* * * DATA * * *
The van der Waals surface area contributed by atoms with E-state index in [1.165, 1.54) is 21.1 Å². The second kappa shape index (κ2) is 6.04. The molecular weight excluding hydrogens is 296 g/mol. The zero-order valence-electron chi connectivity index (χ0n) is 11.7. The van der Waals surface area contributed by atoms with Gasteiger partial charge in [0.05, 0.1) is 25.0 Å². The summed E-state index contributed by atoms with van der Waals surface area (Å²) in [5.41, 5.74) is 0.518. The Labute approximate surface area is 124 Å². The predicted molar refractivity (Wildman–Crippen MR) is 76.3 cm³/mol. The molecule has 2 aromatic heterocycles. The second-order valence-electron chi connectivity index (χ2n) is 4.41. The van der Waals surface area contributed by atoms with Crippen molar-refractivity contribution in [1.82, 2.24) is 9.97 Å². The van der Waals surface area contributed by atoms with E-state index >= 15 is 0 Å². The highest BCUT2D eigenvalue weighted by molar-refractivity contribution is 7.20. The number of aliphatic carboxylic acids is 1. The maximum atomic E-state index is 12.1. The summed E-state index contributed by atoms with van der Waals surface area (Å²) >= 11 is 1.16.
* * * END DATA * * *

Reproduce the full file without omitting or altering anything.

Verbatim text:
The van der Waals surface area contributed by atoms with E-state index in [1.165, 1.54) is 21.1 Å². The second kappa shape index (κ2) is 6.04. The molecular weight excluding hydrogens is 296 g/mol. The zero-order valence-electron chi connectivity index (χ0n) is 11.7. The van der Waals surface area contributed by atoms with Gasteiger partial charge in [0.05, 0.1) is 25.0 Å². The summed E-state index contributed by atoms with van der Waals surface area (Å²) in [5.41, 5.74) is 0.518. The Labute approximate surface area is 124 Å². The predicted molar refractivity (Wildman–Crippen MR) is 76.3 cm³/mol. The molecule has 2 aromatic heterocycles. The second-order valence-electron chi connectivity index (χ2n) is 4.41. The van der Waals surface area contributed by atoms with Crippen molar-refractivity contribution in [1.82, 2.24) is 9.97 Å². The van der Waals surface area contributed by atoms with E-state index >= 15 is 0 Å². The highest BCUT2D eigenvalue weighted by molar-refractivity contribution is 7.20. The number of aliphatic carboxylic acids is 1. The maximum atomic E-state index is 12.1. The summed E-state index contributed by atoms with van der Waals surface area (Å²) >= 11 is 1.16.